Other challenges that the roadmap aims to address include conveying a sense of urgency around the issue, a dearth of reliable data, and a lack of leadership and buy-in from different sectors.

"The road ahead is not an easy one, but we are ready to move forward as one region, guided by the new AMR regional roadmap, working towards our vision that by 2030 people and animals will be safer from hard-to-treat resistant infections and will benefit from healthier environments," Robb Butler, MA, director of the WHO's Division of Communicable Diseases, Environment, and Health, said in a WHO news release.

Increased antibiotic use at Chicago hospitals limited to COVID-19 patients

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A study of three hospitals in Chicago found that increased use of antibiotics at the outset of the COVID-19 pandemic was limited to COVID-19 patients, researchers reported yesterday in Infection Control & Epidemiology.

To determine differences in antibiotic use between COVID-19 and non–COVID-19 patients, a team led by researchers from Rush University Medical Center analyzed electronic health record data from three tertiary acute-care hospitals covering the pre–COVID-19 period (March to December 2019) and the COVID-19 period (March to December 2020). They stratified patients by COVID-19 status, calculated relative percentage differences in antibiotic use in COVID-19 versus non–COVID-19 patients during the two periods, and also compared antibiotic use in non–COVID-19 patients during the two periods.

COVID-19 hospital patient
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Facility-wide antibiotic use for all antibiotics was significantly greater in COVID-19 patients compared with non–COVID-19 patients in two of three hospitals during the COVID-19 period, and use of broad-spectrum agents for hospital-onset infections was significantly greater in COVID-19 patients versus non–COVID-19 patients in all three hospitals during both the COVID-19 period (with relative increases of 73%, 66%, and 91% for hospitals A, B, and C, respectively) and the pre–COVID-19 period (with relative increases of 52%, 64%, and 66% for hospitals A, B, and C, respectively).

In contrast, facility-wide antibiotic use for all antibacterial agents was significantly lower in non–COVID-19 patients during the COVID-19 period versus the pre–COVID-19 period (with relative decreases of 8%, 7%, and 8% in hospitals A, B, and C, respectively).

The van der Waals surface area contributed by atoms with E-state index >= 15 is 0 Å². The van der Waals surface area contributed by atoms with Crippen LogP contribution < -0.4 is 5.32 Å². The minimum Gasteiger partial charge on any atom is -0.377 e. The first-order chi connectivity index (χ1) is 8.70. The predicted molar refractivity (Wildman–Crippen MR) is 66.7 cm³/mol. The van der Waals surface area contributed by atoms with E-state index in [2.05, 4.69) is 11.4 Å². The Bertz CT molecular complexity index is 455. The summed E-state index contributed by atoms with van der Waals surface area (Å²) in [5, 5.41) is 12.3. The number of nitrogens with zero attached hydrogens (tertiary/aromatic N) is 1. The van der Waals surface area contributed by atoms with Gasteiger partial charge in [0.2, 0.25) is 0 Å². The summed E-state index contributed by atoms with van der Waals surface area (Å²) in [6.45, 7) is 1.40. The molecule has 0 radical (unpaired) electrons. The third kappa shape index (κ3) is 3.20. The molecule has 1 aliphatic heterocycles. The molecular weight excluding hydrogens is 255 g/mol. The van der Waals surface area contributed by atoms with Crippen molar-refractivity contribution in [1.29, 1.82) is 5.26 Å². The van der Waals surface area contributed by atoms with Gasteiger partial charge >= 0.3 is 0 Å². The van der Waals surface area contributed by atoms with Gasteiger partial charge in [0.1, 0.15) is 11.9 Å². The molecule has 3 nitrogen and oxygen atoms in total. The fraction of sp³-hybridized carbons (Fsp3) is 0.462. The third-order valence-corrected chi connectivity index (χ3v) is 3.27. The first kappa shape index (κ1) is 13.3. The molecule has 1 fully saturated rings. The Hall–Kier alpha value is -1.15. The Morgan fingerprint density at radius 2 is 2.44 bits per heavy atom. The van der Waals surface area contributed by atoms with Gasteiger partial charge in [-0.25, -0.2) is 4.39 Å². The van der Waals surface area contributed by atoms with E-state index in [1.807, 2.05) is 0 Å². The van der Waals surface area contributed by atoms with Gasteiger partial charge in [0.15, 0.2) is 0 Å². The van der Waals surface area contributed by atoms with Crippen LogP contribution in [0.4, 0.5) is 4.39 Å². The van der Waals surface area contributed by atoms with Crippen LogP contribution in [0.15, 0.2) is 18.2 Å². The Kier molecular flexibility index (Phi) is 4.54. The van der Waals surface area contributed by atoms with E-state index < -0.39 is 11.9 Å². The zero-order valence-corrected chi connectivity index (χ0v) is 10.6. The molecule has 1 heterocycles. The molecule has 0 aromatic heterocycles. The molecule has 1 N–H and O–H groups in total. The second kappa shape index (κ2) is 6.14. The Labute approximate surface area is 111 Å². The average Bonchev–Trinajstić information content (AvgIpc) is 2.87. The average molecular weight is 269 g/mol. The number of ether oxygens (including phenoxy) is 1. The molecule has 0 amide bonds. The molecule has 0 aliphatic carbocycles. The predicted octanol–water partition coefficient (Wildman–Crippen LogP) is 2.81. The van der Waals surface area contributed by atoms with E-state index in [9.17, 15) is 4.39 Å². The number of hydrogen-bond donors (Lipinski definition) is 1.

Diagnostic and therapeutic uncertainty

The study authors say the increased use of broad-spectrum antibiotics at the beginning of the pandemic "likely resulted from the diagnostic and therapeutic uncertainty in the context of high mortality rates," while reduced antibiotic use in non–COVID-19 patients during that period could reflect both the durability of antimicrobial stewardship efforts and changes in inpatient populations.

"Elective procedures were deferred, admissions for less critical illnesses were reduced, and the most chronically ill patients who ordinarily would have been admitted for non–COVID-19 indications may instead have been admitted with COVID-19," they wrote.

Bivalent boosters offer added protection for previously vaccinated people, study shows

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Bivalent (two-strain) boosters offer some restored protection against critical illness and hospital admission for people who had previously received only two doses of the original mRNA COVID-19 vaccines, according to a study yesterday in The Lancet Respiratory Medicine.

The test-negative case-control study was based on data in the Kaiser Permanente Southern California network. The relative vaccine effectiveness (VE) for people who received a Pfizer-BioNTech bivalent booster was compared to those who received two doses of the original mRNA vaccine. All study participants visited clinics for respiratory infections from August 31, 2022, to April 15, 2023, and were tested for SARS-CoV-2 via polymerase chain reaction tests.

50% VE against critical illness

The study included 24,246 COVID-19 cases and 99,173 test-negative controls. Of the COVID-19 cases, 20,555 infections were caused by Omicron BA.4/5, and 3,691 were related to the XBB strain.

Among those who had received a Pfizer BA.4/5 bivalent booster, relative VE was an additional 50% (95% confidence interval, 23% to 68%) against critical illness, an additional 39% against hospital admission, an additional 35% against emergency department or urgent care visits, and an additional 28% against outpatient encounters.

Though protection against any infection waned from the bivalent booster from 0 to 3 months, then again from 4 to 7 months, the enhanced protection against critical illness, hospital admission, and emergency department or urgent care outcomes remained.

"This important and timely vaccine effectiveness study is a crucial pillar in supporting evidence-based policy making with respect to future vaccination programmes," two Israeli experts wrote in a commentary on the study.